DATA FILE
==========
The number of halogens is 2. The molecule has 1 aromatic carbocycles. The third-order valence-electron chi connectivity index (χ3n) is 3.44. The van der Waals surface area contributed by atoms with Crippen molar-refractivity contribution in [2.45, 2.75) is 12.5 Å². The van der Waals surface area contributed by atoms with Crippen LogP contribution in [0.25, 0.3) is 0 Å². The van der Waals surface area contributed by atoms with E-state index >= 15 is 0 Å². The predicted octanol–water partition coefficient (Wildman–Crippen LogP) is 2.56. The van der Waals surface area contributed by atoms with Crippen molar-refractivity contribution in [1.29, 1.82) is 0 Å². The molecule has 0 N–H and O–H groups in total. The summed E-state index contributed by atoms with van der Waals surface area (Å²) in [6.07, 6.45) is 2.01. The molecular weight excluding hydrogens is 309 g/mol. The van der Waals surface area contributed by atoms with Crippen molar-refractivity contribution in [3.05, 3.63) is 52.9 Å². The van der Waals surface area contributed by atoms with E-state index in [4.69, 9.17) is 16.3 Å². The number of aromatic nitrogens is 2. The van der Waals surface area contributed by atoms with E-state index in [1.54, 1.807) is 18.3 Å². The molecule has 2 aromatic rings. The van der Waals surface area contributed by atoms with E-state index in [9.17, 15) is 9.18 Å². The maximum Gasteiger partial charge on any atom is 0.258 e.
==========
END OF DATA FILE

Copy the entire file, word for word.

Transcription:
The number of halogens is 2. The molecule has 1 aromatic carbocycles. The third-order valence-electron chi connectivity index (χ3n) is 3.44. The van der Waals surface area contributed by atoms with Crippen molar-refractivity contribution in [2.45, 2.75) is 12.5 Å². The van der Waals surface area contributed by atoms with Crippen LogP contribution in [0.25, 0.3) is 0 Å². The van der Waals surface area contributed by atoms with E-state index >= 15 is 0 Å². The predicted octanol–water partition coefficient (Wildman–Crippen LogP) is 2.56. The van der Waals surface area contributed by atoms with Crippen molar-refractivity contribution in [1.29, 1.82) is 0 Å². The molecule has 0 N–H and O–H groups in total. The summed E-state index contributed by atoms with van der Waals surface area (Å²) in [6.07, 6.45) is 2.01. The molecular weight excluding hydrogens is 309 g/mol. The van der Waals surface area contributed by atoms with Crippen molar-refractivity contribution in [3.05, 3.63) is 52.9 Å². The van der Waals surface area contributed by atoms with E-state index in [4.69, 9.17) is 16.3 Å². The number of aromatic nitrogens is 2. The van der Waals surface area contributed by atoms with E-state index in [1.54, 1.807) is 18.3 Å². The molecule has 2 aromatic rings. The van der Waals surface area contributed by atoms with E-state index in [9.17, 15) is 9.18 Å². The maximum Gasteiger partial charge on any atom is 0.258 e.